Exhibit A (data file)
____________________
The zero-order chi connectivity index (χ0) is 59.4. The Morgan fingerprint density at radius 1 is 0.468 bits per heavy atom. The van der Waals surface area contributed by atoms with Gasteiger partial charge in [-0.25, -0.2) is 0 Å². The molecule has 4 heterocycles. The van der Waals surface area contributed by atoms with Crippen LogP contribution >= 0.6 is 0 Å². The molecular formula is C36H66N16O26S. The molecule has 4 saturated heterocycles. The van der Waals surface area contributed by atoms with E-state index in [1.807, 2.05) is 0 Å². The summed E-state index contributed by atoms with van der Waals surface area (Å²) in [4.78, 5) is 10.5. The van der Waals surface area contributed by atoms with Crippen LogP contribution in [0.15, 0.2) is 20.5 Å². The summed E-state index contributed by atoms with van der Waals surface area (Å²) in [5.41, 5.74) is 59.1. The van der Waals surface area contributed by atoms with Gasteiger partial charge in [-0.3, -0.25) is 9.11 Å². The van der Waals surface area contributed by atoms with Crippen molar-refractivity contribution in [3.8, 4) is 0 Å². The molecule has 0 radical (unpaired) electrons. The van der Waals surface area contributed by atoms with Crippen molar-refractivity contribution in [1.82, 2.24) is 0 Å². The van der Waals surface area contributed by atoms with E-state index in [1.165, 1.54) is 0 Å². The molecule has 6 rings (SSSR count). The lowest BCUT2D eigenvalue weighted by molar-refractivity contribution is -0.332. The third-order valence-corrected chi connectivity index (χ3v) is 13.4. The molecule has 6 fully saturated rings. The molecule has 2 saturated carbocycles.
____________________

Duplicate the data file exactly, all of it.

The zero-order chi connectivity index (χ0) is 59.4. The Morgan fingerprint density at radius 1 is 0.468 bits per heavy atom. The van der Waals surface area contributed by atoms with Gasteiger partial charge in [-0.25, -0.2) is 0 Å². The molecule has 4 heterocycles. The van der Waals surface area contributed by atoms with Crippen LogP contribution >= 0.6 is 0 Å². The molecular formula is C36H66N16O26S. The molecule has 4 saturated heterocycles. The van der Waals surface area contributed by atoms with E-state index in [1.807, 2.05) is 0 Å². The summed E-state index contributed by atoms with van der Waals surface area (Å²) in [4.78, 5) is 10.5. The van der Waals surface area contributed by atoms with Crippen LogP contribution in [0.15, 0.2) is 20.5 Å². The summed E-state index contributed by atoms with van der Waals surface area (Å²) in [5.41, 5.74) is 59.1. The van der Waals surface area contributed by atoms with Gasteiger partial charge in [-0.3, -0.25) is 9.11 Å². The van der Waals surface area contributed by atoms with Crippen molar-refractivity contribution in [3.8, 4) is 0 Å². The molecule has 0 radical (unpaired) electrons. The van der Waals surface area contributed by atoms with Crippen molar-refractivity contribution in [1.82, 2.24) is 0 Å². The van der Waals surface area contributed by atoms with E-state index in [1.165, 1.54) is 0 Å². The molecule has 6 rings (SSSR count). The lowest BCUT2D eigenvalue weighted by molar-refractivity contribution is -0.332. The third-order valence-corrected chi connectivity index (χ3v) is 13.4. The molecule has 6 fully saturated rings. The molecule has 2 saturated carbocycles.